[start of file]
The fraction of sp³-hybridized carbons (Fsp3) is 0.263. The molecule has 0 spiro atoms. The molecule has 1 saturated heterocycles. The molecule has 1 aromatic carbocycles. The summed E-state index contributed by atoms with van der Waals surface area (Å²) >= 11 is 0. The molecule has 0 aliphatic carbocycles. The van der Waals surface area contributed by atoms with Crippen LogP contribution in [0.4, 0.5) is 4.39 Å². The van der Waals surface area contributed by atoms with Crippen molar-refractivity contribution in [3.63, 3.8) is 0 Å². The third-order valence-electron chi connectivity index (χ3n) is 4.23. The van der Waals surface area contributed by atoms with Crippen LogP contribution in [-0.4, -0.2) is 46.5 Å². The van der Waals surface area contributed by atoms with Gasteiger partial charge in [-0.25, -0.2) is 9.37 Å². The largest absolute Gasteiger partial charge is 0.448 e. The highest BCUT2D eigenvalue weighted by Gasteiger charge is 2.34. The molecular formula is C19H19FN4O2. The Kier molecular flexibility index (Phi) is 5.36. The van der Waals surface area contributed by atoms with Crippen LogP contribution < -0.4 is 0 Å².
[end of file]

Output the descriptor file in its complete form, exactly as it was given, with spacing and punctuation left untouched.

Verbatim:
The fraction of sp³-hybridized carbons (Fsp3) is 0.263. The molecule has 0 spiro atoms. The molecule has 1 saturated heterocycles. The molecule has 1 aromatic carbocycles. The summed E-state index contributed by atoms with van der Waals surface area (Å²) >= 11 is 0. The molecule has 0 aliphatic carbocycles. The van der Waals surface area contributed by atoms with Crippen LogP contribution in [0.4, 0.5) is 4.39 Å². The van der Waals surface area contributed by atoms with Crippen molar-refractivity contribution in [3.63, 3.8) is 0 Å². The third-order valence-electron chi connectivity index (χ3n) is 4.23. The van der Waals surface area contributed by atoms with Crippen LogP contribution in [-0.4, -0.2) is 46.5 Å². The van der Waals surface area contributed by atoms with Gasteiger partial charge in [-0.25, -0.2) is 9.37 Å². The largest absolute Gasteiger partial charge is 0.448 e. The highest BCUT2D eigenvalue weighted by Gasteiger charge is 2.34. The molecular formula is C19H19FN4O2. The Kier molecular flexibility index (Phi) is 5.36. The van der Waals surface area contributed by atoms with Crippen LogP contribution < -0.4 is 0 Å².